By Muhammad Luqman
The World Bank has approved a loan package of $825 million for improving Pakistan’s public finance management by introducing a new law and upgrading the country’s dilapidated power transmission system to support new generation in the sector.
But the Washington-based international bank has linked the disbursement of $400 million loan for Public Finance Management with the introduction of a new law in the Parliament, highlighting adverse implications of growing dependency on the lenders on the country’s public policies. The Board of Directors of the WB also approved $425 million loan for National Transmission Modernisation Project-I.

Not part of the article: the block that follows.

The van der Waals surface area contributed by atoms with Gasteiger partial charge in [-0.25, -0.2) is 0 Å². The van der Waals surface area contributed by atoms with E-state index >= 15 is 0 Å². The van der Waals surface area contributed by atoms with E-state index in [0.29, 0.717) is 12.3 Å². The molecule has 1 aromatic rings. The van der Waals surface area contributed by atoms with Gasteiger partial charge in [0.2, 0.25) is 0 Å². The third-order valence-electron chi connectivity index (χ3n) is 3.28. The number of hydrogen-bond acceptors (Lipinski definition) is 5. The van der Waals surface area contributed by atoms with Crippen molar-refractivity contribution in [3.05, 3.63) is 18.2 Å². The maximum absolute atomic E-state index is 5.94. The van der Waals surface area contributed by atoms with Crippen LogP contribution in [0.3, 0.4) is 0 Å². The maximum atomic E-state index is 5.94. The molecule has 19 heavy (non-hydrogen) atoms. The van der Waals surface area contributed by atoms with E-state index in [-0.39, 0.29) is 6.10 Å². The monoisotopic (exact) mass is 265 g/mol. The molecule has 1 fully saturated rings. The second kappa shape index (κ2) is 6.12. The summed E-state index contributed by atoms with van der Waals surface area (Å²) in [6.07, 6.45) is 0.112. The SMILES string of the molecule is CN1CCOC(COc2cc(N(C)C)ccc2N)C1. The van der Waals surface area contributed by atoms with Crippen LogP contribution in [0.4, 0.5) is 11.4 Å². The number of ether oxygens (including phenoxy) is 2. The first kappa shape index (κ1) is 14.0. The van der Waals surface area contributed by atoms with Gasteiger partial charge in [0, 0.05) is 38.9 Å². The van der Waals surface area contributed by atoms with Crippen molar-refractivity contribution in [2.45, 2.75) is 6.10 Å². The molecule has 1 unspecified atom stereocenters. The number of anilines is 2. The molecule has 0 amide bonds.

The $425 million loan has been obtained on commercial terms that will be returned over a period of 21 years, including a grace period of six years. The PFM reform programme is financed by the International Development Association, the World Bank’s fund for the poor, with a maturity of 25 years, including a grace period of five years.
The $425 million loan will be utilised to modernise the national transmission system by ehabilitating selected 500kV and 220kV substations and transmission lines. The existing transmission system has the capacity to dispatch about 15,000–17,000 megawatts of electricity safely, which is substantially below the generation constrained peak load of over 20,000 MW, according to the World Bank communiqué.
It said that system reliability has deteriorated substantially, resulting in several instances of major system collapse in recent years, which appear to be increasing in frequency and severity.